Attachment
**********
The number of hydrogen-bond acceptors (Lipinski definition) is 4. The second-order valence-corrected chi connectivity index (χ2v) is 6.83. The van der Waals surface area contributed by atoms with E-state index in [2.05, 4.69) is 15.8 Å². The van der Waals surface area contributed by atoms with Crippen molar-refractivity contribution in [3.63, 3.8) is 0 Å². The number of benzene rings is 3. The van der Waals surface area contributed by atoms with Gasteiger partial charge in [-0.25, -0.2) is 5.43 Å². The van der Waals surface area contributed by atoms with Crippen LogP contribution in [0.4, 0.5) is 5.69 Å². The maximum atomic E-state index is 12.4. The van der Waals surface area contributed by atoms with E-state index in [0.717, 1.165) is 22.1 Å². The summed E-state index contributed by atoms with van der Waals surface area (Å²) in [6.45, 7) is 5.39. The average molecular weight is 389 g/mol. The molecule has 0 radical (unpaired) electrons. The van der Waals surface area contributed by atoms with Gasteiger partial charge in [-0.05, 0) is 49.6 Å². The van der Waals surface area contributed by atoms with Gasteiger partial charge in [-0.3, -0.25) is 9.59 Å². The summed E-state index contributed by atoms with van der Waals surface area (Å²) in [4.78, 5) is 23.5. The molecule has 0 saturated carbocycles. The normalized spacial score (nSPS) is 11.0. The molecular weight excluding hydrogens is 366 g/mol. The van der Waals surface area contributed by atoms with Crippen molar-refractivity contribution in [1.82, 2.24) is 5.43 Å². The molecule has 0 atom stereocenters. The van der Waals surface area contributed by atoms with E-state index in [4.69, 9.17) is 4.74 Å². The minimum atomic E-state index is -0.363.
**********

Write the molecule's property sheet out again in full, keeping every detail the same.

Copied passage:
The number of hydrogen-bond acceptors (Lipinski definition) is 4. The second-order valence-corrected chi connectivity index (χ2v) is 6.83. The van der Waals surface area contributed by atoms with E-state index in [2.05, 4.69) is 15.8 Å². The van der Waals surface area contributed by atoms with Crippen molar-refractivity contribution in [3.63, 3.8) is 0 Å². The number of benzene rings is 3. The van der Waals surface area contributed by atoms with Gasteiger partial charge in [-0.25, -0.2) is 5.43 Å². The van der Waals surface area contributed by atoms with Crippen LogP contribution in [0.4, 0.5) is 5.69 Å². The maximum atomic E-state index is 12.4. The van der Waals surface area contributed by atoms with E-state index in [0.717, 1.165) is 22.1 Å². The summed E-state index contributed by atoms with van der Waals surface area (Å²) in [6.45, 7) is 5.39. The average molecular weight is 389 g/mol. The molecule has 0 radical (unpaired) electrons. The van der Waals surface area contributed by atoms with Gasteiger partial charge in [-0.05, 0) is 49.6 Å². The van der Waals surface area contributed by atoms with Gasteiger partial charge in [-0.3, -0.25) is 9.59 Å². The summed E-state index contributed by atoms with van der Waals surface area (Å²) in [4.78, 5) is 23.5. The molecule has 0 saturated carbocycles. The normalized spacial score (nSPS) is 11.0. The molecular weight excluding hydrogens is 366 g/mol. The van der Waals surface area contributed by atoms with Crippen molar-refractivity contribution in [1.82, 2.24) is 5.43 Å². The molecule has 0 atom stereocenters. The van der Waals surface area contributed by atoms with E-state index in [4.69, 9.17) is 4.74 Å². The minimum atomic E-state index is -0.363.